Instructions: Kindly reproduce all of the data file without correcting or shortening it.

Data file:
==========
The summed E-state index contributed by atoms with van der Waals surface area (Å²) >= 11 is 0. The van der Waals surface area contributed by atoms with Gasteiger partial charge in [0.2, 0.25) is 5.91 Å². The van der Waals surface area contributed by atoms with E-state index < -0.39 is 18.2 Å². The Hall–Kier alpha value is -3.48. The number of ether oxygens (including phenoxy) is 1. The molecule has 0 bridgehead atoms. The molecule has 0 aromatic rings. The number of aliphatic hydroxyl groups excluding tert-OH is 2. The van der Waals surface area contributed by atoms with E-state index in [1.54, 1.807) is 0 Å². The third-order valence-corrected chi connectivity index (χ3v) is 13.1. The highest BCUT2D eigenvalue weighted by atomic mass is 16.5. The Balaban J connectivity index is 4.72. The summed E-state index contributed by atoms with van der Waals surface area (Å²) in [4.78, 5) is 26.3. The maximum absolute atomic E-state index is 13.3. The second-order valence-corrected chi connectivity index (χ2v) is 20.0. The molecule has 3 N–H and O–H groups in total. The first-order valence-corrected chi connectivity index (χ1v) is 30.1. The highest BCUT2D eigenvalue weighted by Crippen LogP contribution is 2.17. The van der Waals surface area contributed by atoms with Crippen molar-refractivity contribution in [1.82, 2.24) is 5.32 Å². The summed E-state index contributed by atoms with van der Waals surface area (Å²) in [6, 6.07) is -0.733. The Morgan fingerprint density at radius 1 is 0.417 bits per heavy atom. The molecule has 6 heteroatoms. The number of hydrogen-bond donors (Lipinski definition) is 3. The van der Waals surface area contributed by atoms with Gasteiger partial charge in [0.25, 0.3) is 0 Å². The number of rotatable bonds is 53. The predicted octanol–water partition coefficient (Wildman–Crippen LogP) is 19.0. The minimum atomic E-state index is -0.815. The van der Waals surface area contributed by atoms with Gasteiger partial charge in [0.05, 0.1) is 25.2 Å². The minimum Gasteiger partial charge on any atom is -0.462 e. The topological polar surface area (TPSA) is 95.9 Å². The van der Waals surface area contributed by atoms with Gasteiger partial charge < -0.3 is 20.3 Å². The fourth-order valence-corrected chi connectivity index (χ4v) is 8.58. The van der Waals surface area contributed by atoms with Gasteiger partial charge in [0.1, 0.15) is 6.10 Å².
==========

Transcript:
The summed E-state index contributed by atoms with van der Waals surface area (Å²) >= 11 is 0. The van der Waals surface area contributed by atoms with Gasteiger partial charge in [0.2, 0.25) is 5.91 Å². The van der Waals surface area contributed by atoms with E-state index < -0.39 is 18.2 Å². The Hall–Kier alpha value is -3.48. The number of ether oxygens (including phenoxy) is 1. The molecule has 0 bridgehead atoms. The molecule has 0 aromatic rings. The number of aliphatic hydroxyl groups excluding tert-OH is 2. The van der Waals surface area contributed by atoms with E-state index in [1.54, 1.807) is 0 Å². The third-order valence-corrected chi connectivity index (χ3v) is 13.1. The highest BCUT2D eigenvalue weighted by atomic mass is 16.5. The Balaban J connectivity index is 4.72. The summed E-state index contributed by atoms with van der Waals surface area (Å²) in [4.78, 5) is 26.3. The maximum absolute atomic E-state index is 13.3. The second-order valence-corrected chi connectivity index (χ2v) is 20.0. The molecule has 3 N–H and O–H groups in total. The first-order valence-corrected chi connectivity index (χ1v) is 30.1. The highest BCUT2D eigenvalue weighted by Crippen LogP contribution is 2.17. The van der Waals surface area contributed by atoms with Crippen molar-refractivity contribution in [1.82, 2.24) is 5.32 Å². The summed E-state index contributed by atoms with van der Waals surface area (Å²) in [6, 6.07) is -0.733. The Morgan fingerprint density at radius 1 is 0.417 bits per heavy atom. The molecule has 6 heteroatoms. The number of hydrogen-bond donors (Lipinski definition) is 3. The van der Waals surface area contributed by atoms with Gasteiger partial charge in [0.25, 0.3) is 0 Å². The number of rotatable bonds is 53. The predicted octanol–water partition coefficient (Wildman–Crippen LogP) is 19.0. The minimum atomic E-state index is -0.815. The van der Waals surface area contributed by atoms with Gasteiger partial charge in [0.05, 0.1) is 25.2 Å². The minimum Gasteiger partial charge on any atom is -0.462 e. The topological polar surface area (TPSA) is 95.9 Å². The van der Waals surface area contributed by atoms with Gasteiger partial charge < -0.3 is 20.3 Å². The fourth-order valence-corrected chi connectivity index (χ4v) is 8.58. The van der Waals surface area contributed by atoms with Gasteiger partial charge in [0.1, 0.15) is 6.10 Å².